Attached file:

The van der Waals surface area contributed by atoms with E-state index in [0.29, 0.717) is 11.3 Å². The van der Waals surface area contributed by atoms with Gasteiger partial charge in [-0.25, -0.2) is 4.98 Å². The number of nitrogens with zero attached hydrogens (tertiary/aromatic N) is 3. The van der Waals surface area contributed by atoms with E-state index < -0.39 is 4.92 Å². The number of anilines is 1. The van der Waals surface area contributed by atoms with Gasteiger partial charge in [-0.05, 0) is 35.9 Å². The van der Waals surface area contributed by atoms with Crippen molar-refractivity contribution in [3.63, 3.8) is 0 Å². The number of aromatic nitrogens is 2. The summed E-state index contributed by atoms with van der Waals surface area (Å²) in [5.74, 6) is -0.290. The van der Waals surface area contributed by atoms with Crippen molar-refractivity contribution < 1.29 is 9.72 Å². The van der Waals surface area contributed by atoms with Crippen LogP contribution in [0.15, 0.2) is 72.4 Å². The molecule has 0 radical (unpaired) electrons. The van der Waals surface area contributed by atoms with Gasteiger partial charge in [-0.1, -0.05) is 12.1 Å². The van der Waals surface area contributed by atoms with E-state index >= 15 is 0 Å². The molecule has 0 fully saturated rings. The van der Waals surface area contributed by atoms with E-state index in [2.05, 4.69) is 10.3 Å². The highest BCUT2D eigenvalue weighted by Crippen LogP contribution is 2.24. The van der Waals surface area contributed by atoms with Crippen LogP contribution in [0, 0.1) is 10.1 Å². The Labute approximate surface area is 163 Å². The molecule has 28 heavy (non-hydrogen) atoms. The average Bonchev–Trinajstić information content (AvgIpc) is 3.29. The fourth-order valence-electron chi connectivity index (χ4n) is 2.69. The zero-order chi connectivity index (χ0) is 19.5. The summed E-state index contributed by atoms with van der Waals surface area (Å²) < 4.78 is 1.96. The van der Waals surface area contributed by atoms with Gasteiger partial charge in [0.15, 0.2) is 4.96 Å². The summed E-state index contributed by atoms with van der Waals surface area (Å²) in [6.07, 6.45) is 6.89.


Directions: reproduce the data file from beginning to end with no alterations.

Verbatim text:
The van der Waals surface area contributed by atoms with E-state index in [0.29, 0.717) is 11.3 Å². The van der Waals surface area contributed by atoms with Gasteiger partial charge in [-0.25, -0.2) is 4.98 Å². The number of nitrogens with zero attached hydrogens (tertiary/aromatic N) is 3. The van der Waals surface area contributed by atoms with E-state index < -0.39 is 4.92 Å². The number of anilines is 1. The van der Waals surface area contributed by atoms with Gasteiger partial charge in [-0.05, 0) is 35.9 Å². The van der Waals surface area contributed by atoms with Crippen molar-refractivity contribution in [3.63, 3.8) is 0 Å². The number of aromatic nitrogens is 2. The summed E-state index contributed by atoms with van der Waals surface area (Å²) in [5.74, 6) is -0.290. The van der Waals surface area contributed by atoms with Crippen molar-refractivity contribution < 1.29 is 9.72 Å². The van der Waals surface area contributed by atoms with Crippen LogP contribution in [0.15, 0.2) is 72.4 Å². The molecule has 0 radical (unpaired) electrons. The van der Waals surface area contributed by atoms with Gasteiger partial charge in [-0.1, -0.05) is 12.1 Å². The van der Waals surface area contributed by atoms with E-state index >= 15 is 0 Å². The molecule has 0 fully saturated rings. The van der Waals surface area contributed by atoms with E-state index in [2.05, 4.69) is 10.3 Å². The highest BCUT2D eigenvalue weighted by Crippen LogP contribution is 2.24. The van der Waals surface area contributed by atoms with Crippen LogP contribution in [0, 0.1) is 10.1 Å². The Labute approximate surface area is 163 Å². The molecule has 28 heavy (non-hydrogen) atoms. The average Bonchev–Trinajstić information content (AvgIpc) is 3.29. The fourth-order valence-electron chi connectivity index (χ4n) is 2.69. The zero-order chi connectivity index (χ0) is 19.5. The summed E-state index contributed by atoms with van der Waals surface area (Å²) < 4.78 is 1.96. The van der Waals surface area contributed by atoms with Gasteiger partial charge in [0.15, 0.2) is 4.96 Å². The summed E-state index contributed by atoms with van der Waals surface area (Å²) in [6.07, 6.45) is 6.89.